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Funds super-charge foreign currency exposure30/3/2023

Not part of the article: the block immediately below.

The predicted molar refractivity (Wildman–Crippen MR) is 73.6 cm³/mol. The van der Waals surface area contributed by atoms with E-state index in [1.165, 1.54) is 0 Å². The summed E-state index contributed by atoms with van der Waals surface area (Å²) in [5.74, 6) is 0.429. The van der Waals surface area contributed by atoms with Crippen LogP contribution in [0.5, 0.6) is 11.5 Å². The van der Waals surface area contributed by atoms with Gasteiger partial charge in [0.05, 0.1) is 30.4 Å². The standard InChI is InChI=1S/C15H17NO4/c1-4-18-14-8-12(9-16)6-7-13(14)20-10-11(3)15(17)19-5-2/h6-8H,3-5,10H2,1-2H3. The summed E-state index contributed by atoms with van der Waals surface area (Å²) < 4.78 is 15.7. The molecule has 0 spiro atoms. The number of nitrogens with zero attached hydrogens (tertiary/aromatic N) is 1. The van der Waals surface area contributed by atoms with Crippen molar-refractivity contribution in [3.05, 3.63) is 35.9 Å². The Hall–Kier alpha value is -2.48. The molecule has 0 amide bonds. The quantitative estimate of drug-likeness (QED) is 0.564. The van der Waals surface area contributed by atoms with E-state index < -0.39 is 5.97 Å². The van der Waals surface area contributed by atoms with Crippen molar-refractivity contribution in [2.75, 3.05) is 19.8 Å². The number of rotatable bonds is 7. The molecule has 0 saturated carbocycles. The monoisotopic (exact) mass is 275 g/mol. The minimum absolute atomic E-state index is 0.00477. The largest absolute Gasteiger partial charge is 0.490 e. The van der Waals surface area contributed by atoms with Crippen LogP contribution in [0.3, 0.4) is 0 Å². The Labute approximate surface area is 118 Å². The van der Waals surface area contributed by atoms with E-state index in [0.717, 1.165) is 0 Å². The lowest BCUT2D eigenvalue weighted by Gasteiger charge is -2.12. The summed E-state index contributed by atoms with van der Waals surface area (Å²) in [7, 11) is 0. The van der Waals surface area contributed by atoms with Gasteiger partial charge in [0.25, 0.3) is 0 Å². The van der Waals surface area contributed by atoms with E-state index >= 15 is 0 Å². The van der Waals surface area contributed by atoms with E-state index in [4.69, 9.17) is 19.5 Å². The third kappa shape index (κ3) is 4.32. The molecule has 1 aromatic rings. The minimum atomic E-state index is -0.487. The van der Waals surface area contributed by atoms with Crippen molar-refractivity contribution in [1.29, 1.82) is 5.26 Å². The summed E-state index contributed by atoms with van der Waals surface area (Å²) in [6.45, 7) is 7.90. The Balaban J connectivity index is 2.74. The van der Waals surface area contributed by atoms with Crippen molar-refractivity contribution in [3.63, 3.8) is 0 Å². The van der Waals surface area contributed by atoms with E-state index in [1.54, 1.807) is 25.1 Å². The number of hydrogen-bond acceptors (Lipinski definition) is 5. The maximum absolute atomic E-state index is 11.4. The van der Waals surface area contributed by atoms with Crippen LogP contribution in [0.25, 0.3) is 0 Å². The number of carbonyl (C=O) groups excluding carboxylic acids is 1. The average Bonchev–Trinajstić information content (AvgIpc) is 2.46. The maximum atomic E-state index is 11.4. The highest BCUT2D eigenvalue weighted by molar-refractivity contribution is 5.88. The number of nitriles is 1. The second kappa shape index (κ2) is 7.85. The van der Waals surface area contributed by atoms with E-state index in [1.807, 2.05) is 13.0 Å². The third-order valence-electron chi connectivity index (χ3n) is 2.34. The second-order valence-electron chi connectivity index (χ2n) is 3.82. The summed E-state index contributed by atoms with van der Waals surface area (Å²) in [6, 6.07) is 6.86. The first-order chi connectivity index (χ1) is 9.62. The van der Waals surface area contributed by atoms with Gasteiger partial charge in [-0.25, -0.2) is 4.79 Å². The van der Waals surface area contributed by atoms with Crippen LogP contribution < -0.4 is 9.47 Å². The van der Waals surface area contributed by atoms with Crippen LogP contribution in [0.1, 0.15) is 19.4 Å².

Funds super-charge foreign currency exposure Australia’s superannuation funds are on the cusp of an historic shift to having more than half of their assets invested offshore, according to a NAB survey published today.To get more news about forex field survey, you can visit official website. The NAB 2021 Superannuation FX Survey found that allocations to offshore investments jumped from 41% to 46.8% on average over the past two financial years, with 61% of funds reporting plans to further increase the amount invested in foreign assets. NAB Markets Executive General Manager Drew Bradford said findings reveal some funds have already crossed the 50% threshold for the first time. “This survey shows the move to increase offshore investments is continuing and funds are taking on more foreign currency exposure,” Mr Bradford said. “Notably, many public sector funds have crossed the 50% threshold for the first time within the past two financial years. “Currency is now the biggest investment risk in the portfolio after equity market risk and super funds are increasingly treating foreign exchange as an asset allocation, just as they would for any other asset class. “What’s really interesting is that funds have started hedging more of that risk – reversing earlier declines – but continue to move away from traditional hedge ratios that used to dominate their offshore investments.” The NAB 2021 Superannuation Fund FX Survey of 54 industry, corporate, retail, and public sector funds managing $1.81 trillion of Australians’ superannuation assets is NAB’s 10th biennial survey tracking the hedging practices of the industry. It covers a tumultuous period that included both waves of the COVID-19 pandemic, currency volatility in early 2020, the early release super scheme designed to buffer household incomes, the acceleration of fund mergers and the introduction of the ‘Your Future, Your Super’ reforms. Large super funds were the most inclined to increase their exposure to international equities, according to 75% of survey respondents. They cited the breadth of opportunities relative to the domestic market, more attractive pricing, and the desire to follow peer group asset allocations among their key motivations for allocating funds offshore. The survey found that as funds were moving offshore, they were also seeking more exposure to unlisted assets with private markets – including debt – unlisted real estate and infrastructure among their favoured targets. The recently introduced ‘Your Future, Your Super’ reforms designed to improve the accountability of funds have also become a significant factor in managers thinking about foreign currency. The reforms allocate pass or fail marks against set of benchmarks set by the Australian Prudential Regulation Authority (APRA) and are expected to lead to greater scrutiny and ongoing monitoring of currency effects on performance. APRA assumes funds fully hedge international exposures to fixed income, property, and infrastructure while ‘other’ assets are assumed to be 75% hedged. Association of Superannuation Funds of Australia Chief Executive, Dr Martin Fahy said the survey findings provided valuable insights into the trends shaping returns across the $2.26 trillion super industry. “The rise of allocations to international assets shows no sign of slowing and has been a significant factor in the high investment returns funds have enjoyed for the past two years. That this trend has continued through the unprecedented dislocations suffered by the global economy due to the pandemic is testament to the systems and people in place to protect and grow Australia’s retirement savings,” Dr Fahy said. Amid continuing mergers, many funds have continued to build their in-house investment capability and these teams are more influential than ever in currency decisions, the survey reported. They showed their worth in the initial stages of the pandemic when decisions about hedging and rebalancing portfolios needed to be made quickly.
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